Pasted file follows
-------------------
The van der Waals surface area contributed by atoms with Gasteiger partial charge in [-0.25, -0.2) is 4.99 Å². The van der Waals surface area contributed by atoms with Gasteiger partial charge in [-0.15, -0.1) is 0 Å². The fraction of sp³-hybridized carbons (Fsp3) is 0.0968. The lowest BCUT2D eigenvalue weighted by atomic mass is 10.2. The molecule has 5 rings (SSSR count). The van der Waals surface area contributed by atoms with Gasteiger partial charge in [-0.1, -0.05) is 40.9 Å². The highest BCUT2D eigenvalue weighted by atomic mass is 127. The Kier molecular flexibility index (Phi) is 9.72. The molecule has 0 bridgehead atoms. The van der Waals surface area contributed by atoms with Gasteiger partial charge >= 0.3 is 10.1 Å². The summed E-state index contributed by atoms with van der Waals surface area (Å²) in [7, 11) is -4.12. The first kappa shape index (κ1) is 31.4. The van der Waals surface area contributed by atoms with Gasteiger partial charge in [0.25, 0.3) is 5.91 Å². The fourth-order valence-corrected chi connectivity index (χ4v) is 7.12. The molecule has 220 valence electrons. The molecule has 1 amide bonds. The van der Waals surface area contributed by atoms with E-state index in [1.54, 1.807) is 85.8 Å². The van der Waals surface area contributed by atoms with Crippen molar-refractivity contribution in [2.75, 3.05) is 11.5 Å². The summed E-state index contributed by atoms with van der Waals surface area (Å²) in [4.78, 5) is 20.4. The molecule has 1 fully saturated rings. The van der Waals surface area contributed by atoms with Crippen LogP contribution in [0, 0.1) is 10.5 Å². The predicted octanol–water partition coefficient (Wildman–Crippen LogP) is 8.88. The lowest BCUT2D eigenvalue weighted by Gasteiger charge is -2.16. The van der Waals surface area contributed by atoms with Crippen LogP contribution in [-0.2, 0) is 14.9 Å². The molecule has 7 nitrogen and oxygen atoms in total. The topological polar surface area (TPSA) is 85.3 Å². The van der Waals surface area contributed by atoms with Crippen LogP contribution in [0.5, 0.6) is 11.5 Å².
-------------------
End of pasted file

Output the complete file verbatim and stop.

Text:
The van der Waals surface area contributed by atoms with Gasteiger partial charge in [-0.25, -0.2) is 4.99 Å². The van der Waals surface area contributed by atoms with Gasteiger partial charge in [-0.15, -0.1) is 0 Å². The fraction of sp³-hybridized carbons (Fsp3) is 0.0968. The lowest BCUT2D eigenvalue weighted by atomic mass is 10.2. The molecule has 5 rings (SSSR count). The van der Waals surface area contributed by atoms with Gasteiger partial charge in [-0.1, -0.05) is 40.9 Å². The highest BCUT2D eigenvalue weighted by atomic mass is 127. The Kier molecular flexibility index (Phi) is 9.72. The molecule has 0 bridgehead atoms. The van der Waals surface area contributed by atoms with Gasteiger partial charge >= 0.3 is 10.1 Å². The summed E-state index contributed by atoms with van der Waals surface area (Å²) in [7, 11) is -4.12. The first kappa shape index (κ1) is 31.4. The van der Waals surface area contributed by atoms with Gasteiger partial charge in [0.25, 0.3) is 5.91 Å². The fourth-order valence-corrected chi connectivity index (χ4v) is 7.12. The molecule has 220 valence electrons. The molecule has 1 amide bonds. The van der Waals surface area contributed by atoms with E-state index in [1.54, 1.807) is 85.8 Å². The van der Waals surface area contributed by atoms with Crippen molar-refractivity contribution in [2.75, 3.05) is 11.5 Å². The summed E-state index contributed by atoms with van der Waals surface area (Å²) in [4.78, 5) is 20.4. The molecule has 1 fully saturated rings. The van der Waals surface area contributed by atoms with Crippen LogP contribution in [0, 0.1) is 10.5 Å². The predicted octanol–water partition coefficient (Wildman–Crippen LogP) is 8.88. The lowest BCUT2D eigenvalue weighted by Gasteiger charge is -2.16. The van der Waals surface area contributed by atoms with Crippen LogP contribution in [-0.2, 0) is 14.9 Å². The molecule has 7 nitrogen and oxygen atoms in total. The topological polar surface area (TPSA) is 85.3 Å². The van der Waals surface area contributed by atoms with Crippen LogP contribution in [0.5, 0.6) is 11.5 Å².